How To Relieve Stress

How To Relieve Stress

Stress is a normal human emotion that can offer both benefit and destruction. By understanding what stress is and how to identify the signs and symptoms, we’re better able to exercise control over it and improve our physical and mental resilience.

What is stress?

Whether it’s the night before a race or the first day of a new job, feeling temporarily stressed is a common occurrence for most people … and it can be positive. Known as eustress, positive stress keeps us alert, energised and ready to perform at our best. 

But numbers released by the Australian Bureau of Statistics show that Australians are stressing now more than ever, and when stress becomes chronic, it can lead to a condition called distress, which has far-reaching physical and psychological implications.

75% of Australians say that stress in their lives adversely affected their physical health, while 64% said it affected their mental health.[1]

These statistics are similarly shared by many other countries around the world.

What are the warning signs of stress?

Long-term or ‘chronic’ stress can decrease our ability to function normally and may manifest itself through a variety of symptoms. Identifying the symptoms of stress may help you mitigate and manage stress as it arises.

  • Physical Signs of Stress
    • Headaches
    • Digestive discomfort
    • Increase in or loss of appetite
    • Tension in neck, jaw and shoulders
    • Difficulty sleeping
    • Racing heart
    • Elevated blood pressure.
  • Emotional Signs of Stress
    • Depression
    • Anxiety
    • Panic attacks.
  • Cognitive Signs of Stress
    • Overthinking
    • Difficulty focusing
    • Forgetfulness

Stress relief tips

With this in mind, learning some stress relief techniques is important to help you avoid its detrimental health impacts. Here are 6 considerations to help you relieve stress and improve your resilience.


Exercise offers natural stress relief by producing changes in the parts of the brain that regulate stress and anxiety. Regular aerobic exercise is associated with lower sympathetic nervous system and hypothalamic-pituitary-adrenal (HPA) axis reactivity.[2]

And that positive feeling you get after that run or hard workout? That’s due to the increase in the production of endorphins, which are known to help produce positive feelings and reduce the perception of pain.[3]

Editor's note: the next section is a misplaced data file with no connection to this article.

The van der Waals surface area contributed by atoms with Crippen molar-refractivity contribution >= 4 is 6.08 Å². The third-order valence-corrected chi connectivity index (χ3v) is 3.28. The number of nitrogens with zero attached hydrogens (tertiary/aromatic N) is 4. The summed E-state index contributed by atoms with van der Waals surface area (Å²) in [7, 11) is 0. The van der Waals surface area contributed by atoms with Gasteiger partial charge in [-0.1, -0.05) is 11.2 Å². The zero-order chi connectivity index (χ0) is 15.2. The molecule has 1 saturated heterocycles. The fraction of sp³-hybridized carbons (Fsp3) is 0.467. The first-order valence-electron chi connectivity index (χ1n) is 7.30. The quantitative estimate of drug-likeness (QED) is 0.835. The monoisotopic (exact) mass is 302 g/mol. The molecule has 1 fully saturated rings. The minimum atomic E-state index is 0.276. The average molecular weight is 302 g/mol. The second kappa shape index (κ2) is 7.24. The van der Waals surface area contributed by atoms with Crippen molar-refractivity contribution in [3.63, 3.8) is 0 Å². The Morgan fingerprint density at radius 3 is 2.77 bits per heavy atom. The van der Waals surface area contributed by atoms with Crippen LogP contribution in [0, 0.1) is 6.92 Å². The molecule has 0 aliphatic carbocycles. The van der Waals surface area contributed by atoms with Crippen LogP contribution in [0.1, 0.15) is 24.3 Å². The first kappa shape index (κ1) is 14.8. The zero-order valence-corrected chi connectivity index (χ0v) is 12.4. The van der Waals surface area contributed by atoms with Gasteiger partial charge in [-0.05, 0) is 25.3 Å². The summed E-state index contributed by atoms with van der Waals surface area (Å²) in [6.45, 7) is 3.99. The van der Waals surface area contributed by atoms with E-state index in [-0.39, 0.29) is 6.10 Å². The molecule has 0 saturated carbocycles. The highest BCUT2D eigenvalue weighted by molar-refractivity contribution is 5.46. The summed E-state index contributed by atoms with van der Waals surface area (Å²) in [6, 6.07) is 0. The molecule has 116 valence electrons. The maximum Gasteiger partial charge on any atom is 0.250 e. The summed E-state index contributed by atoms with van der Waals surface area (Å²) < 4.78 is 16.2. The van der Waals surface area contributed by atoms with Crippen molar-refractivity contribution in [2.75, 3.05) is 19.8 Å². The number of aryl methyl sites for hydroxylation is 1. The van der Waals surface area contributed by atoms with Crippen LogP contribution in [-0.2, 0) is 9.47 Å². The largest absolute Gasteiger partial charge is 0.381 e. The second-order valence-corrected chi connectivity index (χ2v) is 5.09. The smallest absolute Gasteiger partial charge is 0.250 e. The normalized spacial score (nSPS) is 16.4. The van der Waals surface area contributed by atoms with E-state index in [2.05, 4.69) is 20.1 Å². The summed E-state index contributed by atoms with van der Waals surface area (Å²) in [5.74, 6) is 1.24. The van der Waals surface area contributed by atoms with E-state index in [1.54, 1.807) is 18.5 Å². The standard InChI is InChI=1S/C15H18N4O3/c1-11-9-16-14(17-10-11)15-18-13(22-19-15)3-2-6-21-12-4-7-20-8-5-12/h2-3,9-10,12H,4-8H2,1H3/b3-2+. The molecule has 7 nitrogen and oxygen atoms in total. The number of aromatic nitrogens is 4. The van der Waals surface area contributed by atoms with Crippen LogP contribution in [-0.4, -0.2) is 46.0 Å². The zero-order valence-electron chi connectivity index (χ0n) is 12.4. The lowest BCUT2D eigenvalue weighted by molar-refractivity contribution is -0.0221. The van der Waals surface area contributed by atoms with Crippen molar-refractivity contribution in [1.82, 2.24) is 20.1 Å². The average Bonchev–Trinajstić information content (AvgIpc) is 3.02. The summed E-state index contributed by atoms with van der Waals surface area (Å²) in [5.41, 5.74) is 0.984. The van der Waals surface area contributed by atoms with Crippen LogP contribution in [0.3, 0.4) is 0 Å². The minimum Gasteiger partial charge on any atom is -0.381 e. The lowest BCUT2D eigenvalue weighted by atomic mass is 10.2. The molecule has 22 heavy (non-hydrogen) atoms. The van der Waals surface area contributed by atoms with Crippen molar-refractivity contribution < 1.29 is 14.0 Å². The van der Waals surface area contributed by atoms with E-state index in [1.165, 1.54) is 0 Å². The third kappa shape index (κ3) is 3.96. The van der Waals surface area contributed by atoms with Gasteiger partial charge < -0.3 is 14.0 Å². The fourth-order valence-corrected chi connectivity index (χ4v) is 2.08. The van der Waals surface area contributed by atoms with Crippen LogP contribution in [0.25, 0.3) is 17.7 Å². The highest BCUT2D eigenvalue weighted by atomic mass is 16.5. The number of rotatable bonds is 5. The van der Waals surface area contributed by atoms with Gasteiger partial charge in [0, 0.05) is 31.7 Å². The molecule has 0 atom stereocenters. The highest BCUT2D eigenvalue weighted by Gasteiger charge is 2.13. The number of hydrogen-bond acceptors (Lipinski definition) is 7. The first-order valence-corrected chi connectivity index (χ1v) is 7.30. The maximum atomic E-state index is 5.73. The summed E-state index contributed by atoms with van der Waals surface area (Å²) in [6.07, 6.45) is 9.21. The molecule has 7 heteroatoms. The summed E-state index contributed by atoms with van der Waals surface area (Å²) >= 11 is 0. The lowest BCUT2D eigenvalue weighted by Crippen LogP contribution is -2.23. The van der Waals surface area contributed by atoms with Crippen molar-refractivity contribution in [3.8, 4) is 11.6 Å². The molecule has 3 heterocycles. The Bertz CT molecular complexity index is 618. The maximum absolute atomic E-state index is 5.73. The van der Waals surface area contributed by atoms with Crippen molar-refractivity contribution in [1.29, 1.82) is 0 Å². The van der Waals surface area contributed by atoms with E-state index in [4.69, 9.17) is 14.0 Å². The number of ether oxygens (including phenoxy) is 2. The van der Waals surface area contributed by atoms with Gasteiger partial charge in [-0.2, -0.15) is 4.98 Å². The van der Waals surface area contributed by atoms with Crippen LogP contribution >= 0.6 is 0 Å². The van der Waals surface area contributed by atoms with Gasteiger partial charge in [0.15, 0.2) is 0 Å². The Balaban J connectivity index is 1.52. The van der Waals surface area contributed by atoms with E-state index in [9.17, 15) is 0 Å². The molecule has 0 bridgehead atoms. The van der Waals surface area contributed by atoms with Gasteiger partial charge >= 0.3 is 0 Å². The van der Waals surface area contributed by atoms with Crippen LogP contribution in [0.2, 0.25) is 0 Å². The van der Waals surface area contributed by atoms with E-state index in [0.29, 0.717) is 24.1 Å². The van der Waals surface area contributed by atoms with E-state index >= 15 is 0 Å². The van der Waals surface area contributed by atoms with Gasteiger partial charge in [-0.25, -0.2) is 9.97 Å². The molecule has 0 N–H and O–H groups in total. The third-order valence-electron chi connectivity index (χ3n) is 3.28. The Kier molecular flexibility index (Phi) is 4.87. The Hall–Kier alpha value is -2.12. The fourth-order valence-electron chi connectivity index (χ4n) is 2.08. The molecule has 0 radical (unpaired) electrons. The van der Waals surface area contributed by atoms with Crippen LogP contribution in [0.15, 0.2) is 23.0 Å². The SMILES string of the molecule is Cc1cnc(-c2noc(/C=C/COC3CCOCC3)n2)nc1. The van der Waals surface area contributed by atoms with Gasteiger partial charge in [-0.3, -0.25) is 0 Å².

Exercise can increase brain sensitivity for the neurotransmitter serotonin and norepinephrine, which can help relieve feelings of depression.[3] It can also help you become more aware of your mental state and provide a welcome distraction from worry and fears.[3] Being physically active promotes a focus on your body, rather than your mind. 

No matter the intensity of your workout, whether it’s walking, swimming, dancing or pilates, your mood will still benefit from physical activity. The key is to find activities you enjoy and make them routine.


Mindfulness is the practice of being in the present moment. Practices include breathing techniques, meditation and yoga, all evidence-backed to help alleviate stress and the symptoms associated with depression and anxiety.[4]

A recent study in college students showed that mindfulness practice can improve self-esteem, helping to reduce the symptoms of anxiety and depression.[5]

There are numerous low to no-cost and time-flexible mindfulness practices to help reduce your stress and anxiety levels. These include:


Find a comfortable space and focus on your breathing. The idea is to keep your mind centred on the present moment, without wandering back to your concerns or worrying about the future. Being able to stay in the present is a discipline, but supports relief from anxiety and agitation. 

There are many guided meditation apps and recordings on YouTube to help teach you the art of meditation.

Body Recognition

Find a quiet space, focus your breath, then tense a muscle group for about five seconds and relax for 30 seconds. Repeat before moving to the next muscle group, moving through your entire body.  Much like meditation, this process can help focus your mind on the present and offer relief from anxiety and stress. 

Controlled Breathing 

Probably the most simple and effective mindfulness practice, controlled breathing is a free skill that you can practice anywhere and at any time. Your focus should be on an extended exhalation period, which stimulates your parasympathetic nervous system, the opposing force to your anxious fight or flight response.


Ancient arts such as Yoga, Tai Chi, and Qigong help ease the mind through rhythmic breathing in conjunction with flowing movements.